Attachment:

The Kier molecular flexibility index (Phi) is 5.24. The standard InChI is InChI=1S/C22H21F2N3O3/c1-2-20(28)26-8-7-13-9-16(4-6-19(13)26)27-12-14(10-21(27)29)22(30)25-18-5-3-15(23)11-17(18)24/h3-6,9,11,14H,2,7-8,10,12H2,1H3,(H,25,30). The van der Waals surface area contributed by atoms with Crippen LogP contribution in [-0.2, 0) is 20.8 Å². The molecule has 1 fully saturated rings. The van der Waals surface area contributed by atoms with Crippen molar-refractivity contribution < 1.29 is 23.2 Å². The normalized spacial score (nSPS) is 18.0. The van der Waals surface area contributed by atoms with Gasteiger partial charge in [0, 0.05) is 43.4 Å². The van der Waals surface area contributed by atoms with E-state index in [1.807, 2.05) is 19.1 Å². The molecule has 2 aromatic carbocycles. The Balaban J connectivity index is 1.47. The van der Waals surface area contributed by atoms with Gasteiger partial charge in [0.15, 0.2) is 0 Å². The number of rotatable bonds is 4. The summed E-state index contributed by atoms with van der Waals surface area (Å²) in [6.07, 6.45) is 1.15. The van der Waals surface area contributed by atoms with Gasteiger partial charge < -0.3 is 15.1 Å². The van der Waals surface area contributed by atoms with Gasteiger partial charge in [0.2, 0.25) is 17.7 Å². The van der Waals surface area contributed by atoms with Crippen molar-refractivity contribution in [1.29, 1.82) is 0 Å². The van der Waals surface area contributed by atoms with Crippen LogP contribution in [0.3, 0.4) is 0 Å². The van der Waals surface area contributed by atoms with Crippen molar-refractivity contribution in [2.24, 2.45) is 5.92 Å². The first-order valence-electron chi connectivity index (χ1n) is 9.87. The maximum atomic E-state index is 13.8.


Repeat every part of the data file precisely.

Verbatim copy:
The Kier molecular flexibility index (Phi) is 5.24. The standard InChI is InChI=1S/C22H21F2N3O3/c1-2-20(28)26-8-7-13-9-16(4-6-19(13)26)27-12-14(10-21(27)29)22(30)25-18-5-3-15(23)11-17(18)24/h3-6,9,11,14H,2,7-8,10,12H2,1H3,(H,25,30). The van der Waals surface area contributed by atoms with Crippen LogP contribution in [-0.2, 0) is 20.8 Å². The molecule has 1 fully saturated rings. The van der Waals surface area contributed by atoms with Crippen molar-refractivity contribution < 1.29 is 23.2 Å². The normalized spacial score (nSPS) is 18.0. The van der Waals surface area contributed by atoms with Gasteiger partial charge in [0, 0.05) is 43.4 Å². The van der Waals surface area contributed by atoms with E-state index in [1.807, 2.05) is 19.1 Å². The molecule has 2 aromatic carbocycles. The Balaban J connectivity index is 1.47. The van der Waals surface area contributed by atoms with Gasteiger partial charge in [0.15, 0.2) is 0 Å². The number of rotatable bonds is 4. The summed E-state index contributed by atoms with van der Waals surface area (Å²) in [6.07, 6.45) is 1.15. The van der Waals surface area contributed by atoms with Gasteiger partial charge < -0.3 is 15.1 Å². The van der Waals surface area contributed by atoms with Gasteiger partial charge in [0.2, 0.25) is 17.7 Å². The van der Waals surface area contributed by atoms with Crippen molar-refractivity contribution in [1.29, 1.82) is 0 Å². The van der Waals surface area contributed by atoms with Crippen LogP contribution in [0.3, 0.4) is 0 Å². The van der Waals surface area contributed by atoms with Crippen molar-refractivity contribution in [2.24, 2.45) is 5.92 Å². The first-order valence-electron chi connectivity index (χ1n) is 9.87. The maximum atomic E-state index is 13.8.